By Anna Tarasova ’19
Hypersensitivity to sensory stimuli is frequently an aspect of autism spectrum disorders (ASD), and can lead to defensiveness against touch and other sensory stimuli. This can contribute to hyperactivity and lead to inattention, learning difficulties, sleep disturbances, anxiety, and many other symptoms of autism. Although the mechanism of this phenomenon has long been unknown, Dr. Cynthia He and her colleagues at UCLA have found that it may be caused by the inability of neurons in the somatosensory cortex of the brain to adapt to repetitive stimulation.
Dr. He explored the phenomenon of tactile defensiveness using a model of 14-16-day-old Fmr1 knockout (KO) mice. Fmr1 KO is commonly associated with Fragile X Syndrome (FXS), an ASD. Young mice specifically were used because FXS presents in humans within their first year of life. The mice were determined to be hypersensitive to whisker stimulation, presenting with an exaggerated response. Three potential hypotheses for the hypersensitivity were tested: somatosensory neurons fire more frequently than normal in this type of mice, a higher proportion of neurons respond to stimulation, and neurons have decreased adaptation to repetitive sensory stimuli. The third hypothesis was found to be the most plausible. In normal mice, neuronal response to a later set of whisker stimulations was lowered compared to neuronal response to an initial set. However, in Fmr1 KO mice, neuronal response did not decrease between the two sets. This result persisted in an adult mouse group. However, the adult mice avoided the stimulus rather than affecting an exaggerated response like the young mice.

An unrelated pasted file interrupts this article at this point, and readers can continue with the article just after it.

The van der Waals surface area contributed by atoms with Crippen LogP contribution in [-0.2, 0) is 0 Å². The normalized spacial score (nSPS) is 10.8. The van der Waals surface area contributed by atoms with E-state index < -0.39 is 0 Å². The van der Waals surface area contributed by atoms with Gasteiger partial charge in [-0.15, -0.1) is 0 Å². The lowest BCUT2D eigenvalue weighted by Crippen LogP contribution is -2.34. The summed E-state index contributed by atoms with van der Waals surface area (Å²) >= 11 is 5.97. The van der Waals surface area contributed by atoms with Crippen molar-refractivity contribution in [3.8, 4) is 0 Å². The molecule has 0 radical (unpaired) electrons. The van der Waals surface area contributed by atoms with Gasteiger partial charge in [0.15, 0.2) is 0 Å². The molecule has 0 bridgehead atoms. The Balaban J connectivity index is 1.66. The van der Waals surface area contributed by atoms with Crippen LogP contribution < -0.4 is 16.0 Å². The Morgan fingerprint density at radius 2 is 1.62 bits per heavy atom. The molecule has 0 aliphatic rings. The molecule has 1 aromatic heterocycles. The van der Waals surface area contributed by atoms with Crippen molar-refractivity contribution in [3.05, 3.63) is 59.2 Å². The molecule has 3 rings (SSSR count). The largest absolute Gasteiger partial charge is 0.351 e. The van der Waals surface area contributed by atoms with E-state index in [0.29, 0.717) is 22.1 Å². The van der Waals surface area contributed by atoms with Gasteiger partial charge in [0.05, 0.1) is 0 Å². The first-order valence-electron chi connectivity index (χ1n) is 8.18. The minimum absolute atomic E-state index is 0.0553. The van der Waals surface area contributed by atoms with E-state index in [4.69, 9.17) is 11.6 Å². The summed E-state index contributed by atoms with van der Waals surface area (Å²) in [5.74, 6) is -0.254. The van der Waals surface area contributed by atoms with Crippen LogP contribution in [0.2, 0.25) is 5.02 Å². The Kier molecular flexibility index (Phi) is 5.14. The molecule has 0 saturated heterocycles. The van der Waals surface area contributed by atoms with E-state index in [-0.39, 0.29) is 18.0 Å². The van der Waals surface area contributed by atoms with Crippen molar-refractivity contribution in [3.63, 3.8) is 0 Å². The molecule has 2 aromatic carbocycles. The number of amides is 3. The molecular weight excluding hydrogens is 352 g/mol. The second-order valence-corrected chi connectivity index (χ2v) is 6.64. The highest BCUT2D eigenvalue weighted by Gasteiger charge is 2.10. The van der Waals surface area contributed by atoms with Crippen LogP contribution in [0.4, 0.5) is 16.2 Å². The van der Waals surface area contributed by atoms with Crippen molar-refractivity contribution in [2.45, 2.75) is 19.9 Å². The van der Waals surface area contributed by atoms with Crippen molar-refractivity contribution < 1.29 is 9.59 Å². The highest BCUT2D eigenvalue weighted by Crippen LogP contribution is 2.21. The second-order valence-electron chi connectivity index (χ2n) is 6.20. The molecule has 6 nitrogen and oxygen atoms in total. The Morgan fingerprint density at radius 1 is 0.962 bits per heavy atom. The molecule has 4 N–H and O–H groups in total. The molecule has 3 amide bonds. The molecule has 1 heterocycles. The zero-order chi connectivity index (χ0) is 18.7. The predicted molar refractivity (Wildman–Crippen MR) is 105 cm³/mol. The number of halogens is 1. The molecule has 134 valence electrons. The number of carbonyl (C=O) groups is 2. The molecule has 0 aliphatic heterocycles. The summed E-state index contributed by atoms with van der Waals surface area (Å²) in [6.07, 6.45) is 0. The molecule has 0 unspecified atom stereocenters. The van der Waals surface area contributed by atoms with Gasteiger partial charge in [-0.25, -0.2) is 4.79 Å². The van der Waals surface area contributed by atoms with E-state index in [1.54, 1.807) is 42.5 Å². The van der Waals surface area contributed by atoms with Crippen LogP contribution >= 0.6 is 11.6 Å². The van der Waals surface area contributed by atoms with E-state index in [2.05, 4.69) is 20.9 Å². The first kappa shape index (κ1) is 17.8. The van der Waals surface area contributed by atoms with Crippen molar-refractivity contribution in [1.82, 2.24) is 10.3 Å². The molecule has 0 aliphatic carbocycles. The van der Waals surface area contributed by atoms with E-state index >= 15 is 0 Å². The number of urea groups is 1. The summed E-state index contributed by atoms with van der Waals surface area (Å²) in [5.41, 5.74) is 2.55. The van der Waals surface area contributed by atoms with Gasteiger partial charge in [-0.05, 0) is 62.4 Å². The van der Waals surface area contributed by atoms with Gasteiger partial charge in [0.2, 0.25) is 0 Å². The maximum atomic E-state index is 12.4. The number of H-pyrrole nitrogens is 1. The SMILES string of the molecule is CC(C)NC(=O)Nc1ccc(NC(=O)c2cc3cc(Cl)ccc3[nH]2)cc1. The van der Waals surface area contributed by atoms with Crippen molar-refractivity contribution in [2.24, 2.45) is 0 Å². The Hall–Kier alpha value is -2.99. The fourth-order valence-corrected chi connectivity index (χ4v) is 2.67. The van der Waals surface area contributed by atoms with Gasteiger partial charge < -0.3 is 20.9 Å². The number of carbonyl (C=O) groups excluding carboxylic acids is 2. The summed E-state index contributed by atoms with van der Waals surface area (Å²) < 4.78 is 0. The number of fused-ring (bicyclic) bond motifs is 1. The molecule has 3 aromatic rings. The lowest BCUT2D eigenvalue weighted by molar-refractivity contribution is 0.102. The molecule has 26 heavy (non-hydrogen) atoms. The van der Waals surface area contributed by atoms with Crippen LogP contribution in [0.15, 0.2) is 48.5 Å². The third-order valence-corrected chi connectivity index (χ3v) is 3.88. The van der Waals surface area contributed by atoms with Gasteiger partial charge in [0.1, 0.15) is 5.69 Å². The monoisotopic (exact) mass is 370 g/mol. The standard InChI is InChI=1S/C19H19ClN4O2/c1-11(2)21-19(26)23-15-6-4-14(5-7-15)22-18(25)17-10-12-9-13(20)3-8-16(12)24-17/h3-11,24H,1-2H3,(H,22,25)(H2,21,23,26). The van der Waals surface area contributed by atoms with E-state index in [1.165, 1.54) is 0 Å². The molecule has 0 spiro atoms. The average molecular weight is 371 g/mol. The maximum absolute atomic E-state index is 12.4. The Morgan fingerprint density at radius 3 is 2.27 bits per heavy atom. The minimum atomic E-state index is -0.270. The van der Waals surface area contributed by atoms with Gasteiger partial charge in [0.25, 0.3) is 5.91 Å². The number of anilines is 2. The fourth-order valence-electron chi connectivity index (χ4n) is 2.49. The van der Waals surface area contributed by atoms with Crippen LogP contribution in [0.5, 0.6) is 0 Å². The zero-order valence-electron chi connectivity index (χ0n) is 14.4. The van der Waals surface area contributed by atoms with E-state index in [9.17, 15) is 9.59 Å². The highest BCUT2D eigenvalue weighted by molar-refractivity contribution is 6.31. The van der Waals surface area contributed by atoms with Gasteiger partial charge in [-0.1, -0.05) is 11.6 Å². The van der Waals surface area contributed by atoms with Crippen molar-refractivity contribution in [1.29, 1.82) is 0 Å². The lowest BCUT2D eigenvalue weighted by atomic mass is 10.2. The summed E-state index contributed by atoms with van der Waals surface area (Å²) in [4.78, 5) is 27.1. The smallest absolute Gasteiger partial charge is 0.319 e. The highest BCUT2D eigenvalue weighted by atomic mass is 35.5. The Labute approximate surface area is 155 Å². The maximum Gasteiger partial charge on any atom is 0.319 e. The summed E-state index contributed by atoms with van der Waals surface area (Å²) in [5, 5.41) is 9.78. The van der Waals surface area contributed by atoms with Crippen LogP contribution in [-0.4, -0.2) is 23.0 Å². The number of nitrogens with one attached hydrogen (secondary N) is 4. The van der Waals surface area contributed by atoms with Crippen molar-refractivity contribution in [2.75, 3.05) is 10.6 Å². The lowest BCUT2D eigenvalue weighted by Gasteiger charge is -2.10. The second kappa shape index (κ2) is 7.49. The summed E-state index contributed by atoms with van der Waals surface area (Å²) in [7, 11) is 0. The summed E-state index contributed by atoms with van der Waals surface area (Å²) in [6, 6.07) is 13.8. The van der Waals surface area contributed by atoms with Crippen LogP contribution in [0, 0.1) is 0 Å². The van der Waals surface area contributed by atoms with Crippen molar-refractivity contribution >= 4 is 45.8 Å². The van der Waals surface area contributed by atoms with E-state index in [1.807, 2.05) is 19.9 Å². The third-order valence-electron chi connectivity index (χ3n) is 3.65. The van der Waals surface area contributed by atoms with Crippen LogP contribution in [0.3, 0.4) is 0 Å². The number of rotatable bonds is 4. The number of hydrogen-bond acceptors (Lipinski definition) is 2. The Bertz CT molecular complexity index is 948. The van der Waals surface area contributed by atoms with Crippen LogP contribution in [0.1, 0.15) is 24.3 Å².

Knowing the mechanisms involved in autism-associated hypersensitivity could help researchers develop a treatment that would affect multiple aspects of the disorder, since this symptom is involved in modulating attention, learning difficulties, depression, and many other parts of ASD.
- C. He et al., Tactile defensiveness and impaired adaptation of neuronal activity in the Fmr1 knockout mouse model of autism. The Journal of Neuroscience, 2017. doi: 10.1523/JNEUROSCI.0651-17.2017